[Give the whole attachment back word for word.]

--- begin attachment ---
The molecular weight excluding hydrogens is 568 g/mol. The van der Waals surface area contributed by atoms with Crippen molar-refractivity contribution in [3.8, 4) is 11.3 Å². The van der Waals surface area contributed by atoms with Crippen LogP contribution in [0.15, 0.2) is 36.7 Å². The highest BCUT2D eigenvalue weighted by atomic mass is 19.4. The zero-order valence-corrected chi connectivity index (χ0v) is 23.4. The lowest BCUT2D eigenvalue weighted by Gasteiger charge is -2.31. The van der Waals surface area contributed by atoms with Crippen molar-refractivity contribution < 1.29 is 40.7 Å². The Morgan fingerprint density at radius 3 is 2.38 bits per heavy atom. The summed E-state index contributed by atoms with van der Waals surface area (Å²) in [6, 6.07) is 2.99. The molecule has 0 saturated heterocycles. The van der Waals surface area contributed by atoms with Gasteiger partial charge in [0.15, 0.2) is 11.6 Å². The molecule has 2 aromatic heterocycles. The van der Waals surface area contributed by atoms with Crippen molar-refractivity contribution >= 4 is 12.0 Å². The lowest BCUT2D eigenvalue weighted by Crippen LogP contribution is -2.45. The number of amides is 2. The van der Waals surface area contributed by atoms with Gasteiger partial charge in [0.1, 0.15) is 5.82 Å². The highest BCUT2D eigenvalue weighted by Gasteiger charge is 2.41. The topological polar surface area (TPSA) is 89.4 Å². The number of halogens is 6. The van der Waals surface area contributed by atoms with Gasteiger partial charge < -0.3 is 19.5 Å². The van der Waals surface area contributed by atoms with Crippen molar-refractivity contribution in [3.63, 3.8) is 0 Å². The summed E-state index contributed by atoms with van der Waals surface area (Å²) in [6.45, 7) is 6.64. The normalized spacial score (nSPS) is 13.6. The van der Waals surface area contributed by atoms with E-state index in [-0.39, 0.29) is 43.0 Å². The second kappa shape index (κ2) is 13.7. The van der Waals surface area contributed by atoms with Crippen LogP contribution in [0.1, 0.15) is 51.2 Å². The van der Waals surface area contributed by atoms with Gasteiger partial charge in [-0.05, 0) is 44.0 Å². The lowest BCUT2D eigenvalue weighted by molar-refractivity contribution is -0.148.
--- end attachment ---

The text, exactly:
The molecular weight excluding hydrogens is 568 g/mol. The van der Waals surface area contributed by atoms with Crippen molar-refractivity contribution in [3.8, 4) is 11.3 Å². The van der Waals surface area contributed by atoms with Crippen LogP contribution in [0.15, 0.2) is 36.7 Å². The highest BCUT2D eigenvalue weighted by atomic mass is 19.4. The zero-order valence-corrected chi connectivity index (χ0v) is 23.4. The lowest BCUT2D eigenvalue weighted by Gasteiger charge is -2.31. The van der Waals surface area contributed by atoms with Crippen molar-refractivity contribution < 1.29 is 40.7 Å². The Morgan fingerprint density at radius 3 is 2.38 bits per heavy atom. The summed E-state index contributed by atoms with van der Waals surface area (Å²) in [6, 6.07) is 2.99. The molecule has 0 saturated heterocycles. The van der Waals surface area contributed by atoms with Gasteiger partial charge in [0.15, 0.2) is 11.6 Å². The molecule has 2 aromatic heterocycles. The van der Waals surface area contributed by atoms with Crippen molar-refractivity contribution >= 4 is 12.0 Å². The lowest BCUT2D eigenvalue weighted by Crippen LogP contribution is -2.45. The number of amides is 2. The van der Waals surface area contributed by atoms with Gasteiger partial charge in [0.1, 0.15) is 5.82 Å². The highest BCUT2D eigenvalue weighted by Gasteiger charge is 2.41. The topological polar surface area (TPSA) is 89.4 Å². The number of halogens is 6. The van der Waals surface area contributed by atoms with Gasteiger partial charge < -0.3 is 19.5 Å². The van der Waals surface area contributed by atoms with Crippen molar-refractivity contribution in [3.63, 3.8) is 0 Å². The summed E-state index contributed by atoms with van der Waals surface area (Å²) in [6.45, 7) is 6.64. The normalized spacial score (nSPS) is 13.6. The van der Waals surface area contributed by atoms with E-state index in [-0.39, 0.29) is 43.0 Å². The second kappa shape index (κ2) is 13.7. The van der Waals surface area contributed by atoms with Crippen LogP contribution in [0.1, 0.15) is 51.2 Å². The van der Waals surface area contributed by atoms with Gasteiger partial charge in [-0.05, 0) is 44.0 Å². The lowest BCUT2D eigenvalue weighted by molar-refractivity contribution is -0.148.